Sign in with
Sign up | Sign in

Nvidia CEO Responds to Intel Lawsuit

By - Source: Tom's Hardware US | B 4 comments

Last Monday, Intel filed a lawsuit against Nvidia, which apparently stated that the chipset license agreement the two companies signed four years ago does not extend to Intel’s future generation CPUs with integrated memory controllers. While Nvidia responded with a statement and official press release last week week, CEO Jen-Hsun Huang spoke to Digitimes about the suit and explained why he thinks the suit is groundless.

The original agreement (made in 2004) allowed Nvidia to produce chipsets for Intel CPUs without integrated memory controllers. At the time however, Intel did not have any integrated memory controllers in its plans and so no stipulation was in place to forbid Nvidia from making chipsets for CPUs with memory controllers. Nvidia responded to the court filing with a release stating that “we are confident that our license, as negotiated, applies," and that "Nvidia has been attempting to resolve the disagreement with Intel in a fair and reasonable manner for over a year."

"The disagreement is over the fact that they (Intel) don't believe we have the right to design chipsets for CPUs with integrated memory controllers, which we do," said Huang. "Nvidia entered into an agreement in 2004 in order to bring platform innovations to Intel CPU based systems, and in return, Intel took a license to our rich portfolio of 3D, GPU, and other computing patents."

Huang told Digitimes that the agreement was Huang revealed that the agreement made with Intel is "broad" and does not go as far as to name specific technologies. He also said that the trigger Intel's "hostile action" seems to be the announcement of Nvidia's Ion platform.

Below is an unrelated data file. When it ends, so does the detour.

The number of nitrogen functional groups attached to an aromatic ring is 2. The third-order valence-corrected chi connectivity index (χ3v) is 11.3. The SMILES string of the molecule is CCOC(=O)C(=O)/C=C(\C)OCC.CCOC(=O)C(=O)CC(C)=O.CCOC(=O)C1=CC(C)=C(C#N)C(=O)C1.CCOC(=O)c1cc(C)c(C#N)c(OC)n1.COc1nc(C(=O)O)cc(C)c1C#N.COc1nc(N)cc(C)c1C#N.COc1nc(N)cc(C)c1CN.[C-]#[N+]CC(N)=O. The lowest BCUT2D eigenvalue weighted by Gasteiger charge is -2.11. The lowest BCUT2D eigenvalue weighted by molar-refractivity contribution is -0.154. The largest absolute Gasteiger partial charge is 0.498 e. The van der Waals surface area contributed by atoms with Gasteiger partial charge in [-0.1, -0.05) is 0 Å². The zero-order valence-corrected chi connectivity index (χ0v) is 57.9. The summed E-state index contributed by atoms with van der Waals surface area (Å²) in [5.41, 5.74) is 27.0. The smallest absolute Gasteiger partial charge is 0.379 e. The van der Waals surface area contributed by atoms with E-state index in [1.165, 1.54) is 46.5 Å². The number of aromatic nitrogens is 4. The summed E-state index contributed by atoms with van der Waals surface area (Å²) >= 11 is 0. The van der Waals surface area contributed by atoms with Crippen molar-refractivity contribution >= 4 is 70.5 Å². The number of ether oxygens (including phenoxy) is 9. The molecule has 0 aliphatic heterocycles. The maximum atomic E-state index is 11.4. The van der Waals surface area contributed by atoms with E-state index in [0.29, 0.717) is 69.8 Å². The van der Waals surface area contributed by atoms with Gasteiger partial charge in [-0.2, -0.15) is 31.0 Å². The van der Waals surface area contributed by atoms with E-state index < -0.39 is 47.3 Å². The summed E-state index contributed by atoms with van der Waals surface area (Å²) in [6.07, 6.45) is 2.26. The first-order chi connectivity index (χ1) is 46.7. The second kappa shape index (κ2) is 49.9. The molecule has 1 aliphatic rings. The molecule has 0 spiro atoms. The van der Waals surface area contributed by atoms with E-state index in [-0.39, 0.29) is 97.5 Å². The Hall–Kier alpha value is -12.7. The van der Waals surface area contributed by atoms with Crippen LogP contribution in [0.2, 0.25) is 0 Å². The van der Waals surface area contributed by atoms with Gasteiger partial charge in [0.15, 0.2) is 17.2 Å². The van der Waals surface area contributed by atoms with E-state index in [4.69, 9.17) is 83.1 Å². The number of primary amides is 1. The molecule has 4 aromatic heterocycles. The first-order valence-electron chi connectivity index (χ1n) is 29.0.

Huang assured Digitimes that he is confident that the courts would find that the agreement does give Nvidia rights to produce chipsets that support Intel CPUs with integrated memory controllers and added that the company is not afraid of Intel and will not be backing down.

This case is about the future and Nvidia's ability to continue to innovate and make a difference in the industry by creating its own products, not just those that Intel allows it to create, Digitimes quotes Huang as saying.

Discuss
Display all 4 comments.
This thread is closed for comments
  • 0 Hide
    LePhuronn , 24 February 2009 04:12
    I'd have to agree - Intel seem to be pissed that Atom is only worth anything when coupled with Ion (but Intel have always sucked at integrated graphics so I can't see how they'd be surprised).
  • 0 Hide
    avatar_raq , 24 February 2009 16:59
    It looks like the economic crisis put everyone on nerve!This legal battle is preceeded by agressive comments from nVIDIA regarding Intel's GPU project (Larrabee or whatever bizzare name it has).
    I love watching them fight like two rabid dogs..But will this be for the consumer's benefit or not? I'm not sure.
  • 0 Hide
    LePhuronn , 24 February 2009 17:17
    @avatar_raq:

    Good point on NVIDIA picking on Larrabee - perhaps despite the bluster they did feel threatened about Intel's potential otherwise I think they would've just not said anything.

    And NVIDIA can hardly pick at Intel saying "ooo you don't belong in the GPU place, silly pretenders" given that they branched into chipsets, not something a GPU manufacturer would be involved in.

    But do NVIDIA need to produce their own chipset for i7 (and beyond) though? I always thought nForce came about because chipsets at the time were sub-par in dealing with NVIDIA's GPU progress. X58, for a start, does seem to be more than capable.

    We'll see I guess...
  • 0 Hide
    avatar_raq , 24 February 2009 21:37
    LePhuronn I always thought nForce came about because chipsets at the time were sub-par in dealing with NVIDIA's GPU progress. X58, for a start, does seem to be more than capable.We'll see I guess...

    I disagree. nForce chipsets had a bad reputaion especially when it comes to overclocking. Most people went for intel unless they wanted to go SLI. The main reason nForce chipsets were selling - I think - is ATI GPUs were weak prior to the launch of the 4800 series, thus performance freaks favored SLI over crossfire. Now that Intel's chipsets started to support both multi-GPU setups, I can see why nVIDIA didn't bother to have their own 1366 chipset.